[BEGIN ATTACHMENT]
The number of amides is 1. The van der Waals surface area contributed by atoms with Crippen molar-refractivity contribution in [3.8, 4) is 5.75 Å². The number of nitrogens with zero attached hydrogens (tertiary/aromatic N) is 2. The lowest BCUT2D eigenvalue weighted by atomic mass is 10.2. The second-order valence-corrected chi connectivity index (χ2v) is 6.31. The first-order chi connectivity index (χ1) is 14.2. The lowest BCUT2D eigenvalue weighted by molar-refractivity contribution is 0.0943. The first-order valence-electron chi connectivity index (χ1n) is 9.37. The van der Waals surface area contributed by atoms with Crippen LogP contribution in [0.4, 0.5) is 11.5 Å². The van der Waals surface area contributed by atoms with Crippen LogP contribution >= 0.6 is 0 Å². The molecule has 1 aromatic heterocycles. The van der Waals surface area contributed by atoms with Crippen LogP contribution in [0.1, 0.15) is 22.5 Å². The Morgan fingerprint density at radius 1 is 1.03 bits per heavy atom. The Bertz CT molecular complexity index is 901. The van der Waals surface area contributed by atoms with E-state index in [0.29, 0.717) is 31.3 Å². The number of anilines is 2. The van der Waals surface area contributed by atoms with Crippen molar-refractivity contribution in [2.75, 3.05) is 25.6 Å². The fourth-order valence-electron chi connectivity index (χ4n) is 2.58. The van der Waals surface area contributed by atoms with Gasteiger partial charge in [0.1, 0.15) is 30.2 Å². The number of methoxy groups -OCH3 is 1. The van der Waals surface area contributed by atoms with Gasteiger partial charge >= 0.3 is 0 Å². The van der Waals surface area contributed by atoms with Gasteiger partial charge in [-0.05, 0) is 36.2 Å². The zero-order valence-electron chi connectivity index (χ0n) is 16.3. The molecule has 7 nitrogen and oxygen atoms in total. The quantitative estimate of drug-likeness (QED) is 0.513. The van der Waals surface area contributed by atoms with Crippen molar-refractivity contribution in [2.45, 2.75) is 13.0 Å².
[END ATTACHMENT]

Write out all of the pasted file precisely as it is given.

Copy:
The number of amides is 1. The van der Waals surface area contributed by atoms with Crippen molar-refractivity contribution in [3.8, 4) is 5.75 Å². The number of nitrogens with zero attached hydrogens (tertiary/aromatic N) is 2. The lowest BCUT2D eigenvalue weighted by atomic mass is 10.2. The second-order valence-corrected chi connectivity index (χ2v) is 6.31. The first-order chi connectivity index (χ1) is 14.2. The lowest BCUT2D eigenvalue weighted by molar-refractivity contribution is 0.0943. The first-order valence-electron chi connectivity index (χ1n) is 9.37. The van der Waals surface area contributed by atoms with Crippen LogP contribution in [0.4, 0.5) is 11.5 Å². The van der Waals surface area contributed by atoms with Crippen LogP contribution >= 0.6 is 0 Å². The molecule has 1 aromatic heterocycles. The van der Waals surface area contributed by atoms with Crippen LogP contribution in [0.1, 0.15) is 22.5 Å². The Morgan fingerprint density at radius 1 is 1.03 bits per heavy atom. The Bertz CT molecular complexity index is 901. The van der Waals surface area contributed by atoms with E-state index in [0.29, 0.717) is 31.3 Å². The number of anilines is 2. The van der Waals surface area contributed by atoms with Crippen molar-refractivity contribution in [2.75, 3.05) is 25.6 Å². The fourth-order valence-electron chi connectivity index (χ4n) is 2.58. The van der Waals surface area contributed by atoms with Gasteiger partial charge in [0.1, 0.15) is 30.2 Å². The number of methoxy groups -OCH3 is 1. The van der Waals surface area contributed by atoms with Gasteiger partial charge >= 0.3 is 0 Å². The van der Waals surface area contributed by atoms with Gasteiger partial charge in [-0.05, 0) is 36.2 Å². The zero-order valence-electron chi connectivity index (χ0n) is 16.3. The molecule has 7 nitrogen and oxygen atoms in total. The quantitative estimate of drug-likeness (QED) is 0.513. The van der Waals surface area contributed by atoms with Crippen molar-refractivity contribution in [2.45, 2.75) is 13.0 Å².